porosity recognized by

We applied the

As shown in Fig. 3, the

The recognized porosity and pore size range of Röttbacher
sandstone sample RÖ10B. The maximum porosity recognized by MIP is 0.166
and the maximum porosity recognized by

The MIP identifies the largest pore throats with a radius of about
30

Geometrical parameters of individual pores derived from

The Röttbacher sample was scanned with 1.5

The comparison of

The description and quantification of the pore space in three dimensions
requires morphological parameters such as length, width, and thickness of
individual pore segments. The parameters are extracted by image analysis
software from 3-D

The procedures described above result in an individual curve displaying the
logarithm of

The NMR

For Bentheimer sandstone, applying the transformation in Eq. (3) for the MIP
data and assuming a true porosity of 0.238, the cumulative volume fraction of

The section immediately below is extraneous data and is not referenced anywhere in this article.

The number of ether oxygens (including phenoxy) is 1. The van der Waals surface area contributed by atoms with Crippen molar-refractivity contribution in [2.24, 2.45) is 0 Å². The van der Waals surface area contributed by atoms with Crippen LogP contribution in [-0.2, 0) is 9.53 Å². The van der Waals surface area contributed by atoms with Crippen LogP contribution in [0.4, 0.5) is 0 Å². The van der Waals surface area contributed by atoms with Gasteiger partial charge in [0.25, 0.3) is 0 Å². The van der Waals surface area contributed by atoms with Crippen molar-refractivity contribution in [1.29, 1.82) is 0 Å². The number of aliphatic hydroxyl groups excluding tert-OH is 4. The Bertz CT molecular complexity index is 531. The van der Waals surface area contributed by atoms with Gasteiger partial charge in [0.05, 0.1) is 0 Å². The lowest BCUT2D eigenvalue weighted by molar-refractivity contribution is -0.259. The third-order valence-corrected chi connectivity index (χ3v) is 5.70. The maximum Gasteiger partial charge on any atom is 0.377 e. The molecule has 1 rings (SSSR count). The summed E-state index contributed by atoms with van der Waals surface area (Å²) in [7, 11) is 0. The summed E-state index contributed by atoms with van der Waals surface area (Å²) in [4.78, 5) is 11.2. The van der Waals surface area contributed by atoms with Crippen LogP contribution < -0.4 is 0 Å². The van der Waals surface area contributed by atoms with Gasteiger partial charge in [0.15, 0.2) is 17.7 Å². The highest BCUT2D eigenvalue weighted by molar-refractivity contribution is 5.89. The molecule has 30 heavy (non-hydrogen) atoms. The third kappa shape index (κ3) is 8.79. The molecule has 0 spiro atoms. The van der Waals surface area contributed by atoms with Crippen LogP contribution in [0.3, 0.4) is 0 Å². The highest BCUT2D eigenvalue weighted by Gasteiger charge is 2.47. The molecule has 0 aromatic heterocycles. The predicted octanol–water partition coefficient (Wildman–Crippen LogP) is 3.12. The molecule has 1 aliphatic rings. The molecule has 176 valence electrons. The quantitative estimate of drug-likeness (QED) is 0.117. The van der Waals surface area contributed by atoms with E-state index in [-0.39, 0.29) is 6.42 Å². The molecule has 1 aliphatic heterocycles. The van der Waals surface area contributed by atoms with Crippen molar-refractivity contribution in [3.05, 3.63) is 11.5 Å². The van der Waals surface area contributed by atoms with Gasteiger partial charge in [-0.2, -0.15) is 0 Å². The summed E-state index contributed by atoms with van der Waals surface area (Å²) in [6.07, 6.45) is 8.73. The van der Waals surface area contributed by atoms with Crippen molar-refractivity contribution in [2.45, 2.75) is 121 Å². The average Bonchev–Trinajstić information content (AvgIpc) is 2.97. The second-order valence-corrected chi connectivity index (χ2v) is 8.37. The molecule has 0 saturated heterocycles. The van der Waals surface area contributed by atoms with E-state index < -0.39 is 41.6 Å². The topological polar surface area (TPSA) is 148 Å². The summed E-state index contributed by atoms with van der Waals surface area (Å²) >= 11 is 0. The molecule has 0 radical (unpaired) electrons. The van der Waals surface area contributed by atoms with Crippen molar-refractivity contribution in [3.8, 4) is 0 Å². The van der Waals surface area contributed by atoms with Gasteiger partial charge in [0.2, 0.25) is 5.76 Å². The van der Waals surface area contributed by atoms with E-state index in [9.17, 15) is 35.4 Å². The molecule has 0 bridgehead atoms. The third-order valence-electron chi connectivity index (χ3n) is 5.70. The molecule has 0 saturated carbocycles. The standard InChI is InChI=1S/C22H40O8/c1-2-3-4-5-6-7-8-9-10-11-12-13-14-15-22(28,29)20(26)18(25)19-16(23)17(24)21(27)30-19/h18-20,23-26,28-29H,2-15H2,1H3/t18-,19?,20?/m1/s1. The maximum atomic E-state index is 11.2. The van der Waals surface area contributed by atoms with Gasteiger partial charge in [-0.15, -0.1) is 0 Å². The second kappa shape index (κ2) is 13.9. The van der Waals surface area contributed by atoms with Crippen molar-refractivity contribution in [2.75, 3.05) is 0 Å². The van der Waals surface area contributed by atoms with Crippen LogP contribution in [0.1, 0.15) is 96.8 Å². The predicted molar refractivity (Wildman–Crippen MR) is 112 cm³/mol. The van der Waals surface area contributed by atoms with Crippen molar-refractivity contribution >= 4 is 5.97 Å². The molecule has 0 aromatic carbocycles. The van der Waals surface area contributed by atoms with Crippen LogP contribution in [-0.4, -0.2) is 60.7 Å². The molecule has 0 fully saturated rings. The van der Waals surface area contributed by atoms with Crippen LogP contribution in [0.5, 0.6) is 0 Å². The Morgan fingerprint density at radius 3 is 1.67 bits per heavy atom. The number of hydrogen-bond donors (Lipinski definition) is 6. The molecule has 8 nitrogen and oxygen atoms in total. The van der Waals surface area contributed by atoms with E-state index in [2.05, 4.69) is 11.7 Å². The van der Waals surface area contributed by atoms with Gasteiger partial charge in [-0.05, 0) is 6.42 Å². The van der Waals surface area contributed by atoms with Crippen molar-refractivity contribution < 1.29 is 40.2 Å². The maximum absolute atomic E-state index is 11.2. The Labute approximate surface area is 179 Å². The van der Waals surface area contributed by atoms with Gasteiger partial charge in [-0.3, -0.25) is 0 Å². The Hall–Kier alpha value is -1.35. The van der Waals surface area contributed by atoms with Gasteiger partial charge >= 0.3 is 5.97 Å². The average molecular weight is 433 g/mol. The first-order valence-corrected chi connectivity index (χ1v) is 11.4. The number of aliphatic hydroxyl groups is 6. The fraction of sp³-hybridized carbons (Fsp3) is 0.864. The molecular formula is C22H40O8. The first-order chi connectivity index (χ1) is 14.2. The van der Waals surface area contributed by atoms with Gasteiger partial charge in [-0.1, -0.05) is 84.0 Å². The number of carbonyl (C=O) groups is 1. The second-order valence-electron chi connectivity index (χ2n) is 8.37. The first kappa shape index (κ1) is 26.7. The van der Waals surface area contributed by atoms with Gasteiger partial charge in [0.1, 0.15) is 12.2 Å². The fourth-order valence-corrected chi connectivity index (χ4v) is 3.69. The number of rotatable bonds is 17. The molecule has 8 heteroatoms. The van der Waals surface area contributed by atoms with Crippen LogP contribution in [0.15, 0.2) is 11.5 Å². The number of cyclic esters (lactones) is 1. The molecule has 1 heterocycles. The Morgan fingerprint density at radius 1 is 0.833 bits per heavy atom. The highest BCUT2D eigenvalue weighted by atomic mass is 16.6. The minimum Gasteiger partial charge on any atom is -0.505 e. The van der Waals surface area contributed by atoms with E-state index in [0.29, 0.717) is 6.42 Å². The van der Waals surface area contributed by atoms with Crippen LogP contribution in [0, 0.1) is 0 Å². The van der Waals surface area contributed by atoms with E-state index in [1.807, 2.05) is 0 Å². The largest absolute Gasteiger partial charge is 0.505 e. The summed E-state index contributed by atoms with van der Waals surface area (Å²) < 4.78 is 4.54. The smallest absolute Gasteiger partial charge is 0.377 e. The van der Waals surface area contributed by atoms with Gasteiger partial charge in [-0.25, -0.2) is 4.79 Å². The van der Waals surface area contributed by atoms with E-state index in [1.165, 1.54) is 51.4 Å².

pores

The curves resulting from other methods have to be adjusted considering the
limits of the range of pore radii. The maximum of the

Measured complex conductivity spectra of samples BH5-2 and
RÖ10B;

The

The comparison of

The complex conductivity spectra of the Bentheimer sample are displayed in
Fig. 7. Considering the frequency range between 0.01 and 100 Hz and

As shown in Fig. 4 for Röttbacher sandstone, the MIP identifies the
largest pore throats with a radius of about 50

We suppose that the MIP method detects the whole pore volume, a porosity of
0.106 recognized by

The

The position of the NMR curve in the plot of Fig. 8 depends on the surface
relaxivity

The complex conductivity spectra of the Röttbacher sample are displayed
in Fig. 7. The processing of the spectra according to the described algorithm
results in the

Previous studies have compared the

Besides the range of pore radii, the geometrical extent of the pore radius
differs among the methods.

Regarding the differences in the methods, we present an approach that